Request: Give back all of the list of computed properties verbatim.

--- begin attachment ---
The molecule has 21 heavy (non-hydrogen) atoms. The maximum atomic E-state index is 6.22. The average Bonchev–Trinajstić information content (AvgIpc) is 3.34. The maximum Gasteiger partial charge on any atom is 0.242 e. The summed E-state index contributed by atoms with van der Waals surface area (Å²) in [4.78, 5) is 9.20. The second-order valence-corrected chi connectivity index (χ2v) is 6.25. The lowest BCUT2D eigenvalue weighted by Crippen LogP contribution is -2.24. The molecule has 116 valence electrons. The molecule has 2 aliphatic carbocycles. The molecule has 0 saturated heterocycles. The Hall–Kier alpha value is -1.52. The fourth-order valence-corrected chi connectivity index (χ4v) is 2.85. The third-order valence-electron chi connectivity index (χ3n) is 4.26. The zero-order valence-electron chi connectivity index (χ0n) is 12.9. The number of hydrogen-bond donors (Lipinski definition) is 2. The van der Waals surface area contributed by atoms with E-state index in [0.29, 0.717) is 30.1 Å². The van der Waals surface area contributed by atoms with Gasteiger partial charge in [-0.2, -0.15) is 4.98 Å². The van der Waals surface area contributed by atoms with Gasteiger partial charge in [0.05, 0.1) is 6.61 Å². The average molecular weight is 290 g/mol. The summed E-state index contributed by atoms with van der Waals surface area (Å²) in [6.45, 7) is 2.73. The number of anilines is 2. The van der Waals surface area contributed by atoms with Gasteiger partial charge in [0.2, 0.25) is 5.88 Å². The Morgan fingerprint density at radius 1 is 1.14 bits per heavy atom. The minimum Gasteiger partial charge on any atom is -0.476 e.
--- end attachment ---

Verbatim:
The molecule has 21 heavy (non-hydrogen) atoms. The maximum atomic E-state index is 6.22. The average Bonchev–Trinajstić information content (AvgIpc) is 3.34. The maximum Gasteiger partial charge on any atom is 0.242 e. The summed E-state index contributed by atoms with van der Waals surface area (Å²) in [4.78, 5) is 9.20. The second-order valence-corrected chi connectivity index (χ2v) is 6.25. The lowest BCUT2D eigenvalue weighted by Crippen LogP contribution is -2.24. The molecule has 116 valence electrons. The molecule has 2 aliphatic carbocycles. The molecule has 0 saturated heterocycles. The Hall–Kier alpha value is -1.52. The fourth-order valence-corrected chi connectivity index (χ4v) is 2.85. The third-order valence-electron chi connectivity index (χ3n) is 4.26. The zero-order valence-electron chi connectivity index (χ0n) is 12.9. The number of hydrogen-bond donors (Lipinski definition) is 2. The van der Waals surface area contributed by atoms with E-state index in [0.29, 0.717) is 30.1 Å². The van der Waals surface area contributed by atoms with Gasteiger partial charge in [-0.2, -0.15) is 4.98 Å². The van der Waals surface area contributed by atoms with Gasteiger partial charge in [0.05, 0.1) is 6.61 Å². The average molecular weight is 290 g/mol. The summed E-state index contributed by atoms with van der Waals surface area (Å²) in [6.45, 7) is 2.73. The number of anilines is 2. The van der Waals surface area contributed by atoms with Gasteiger partial charge in [0.2, 0.25) is 5.88 Å². The Morgan fingerprint density at radius 1 is 1.14 bits per heavy atom. The minimum Gasteiger partial charge on any atom is -0.476 e.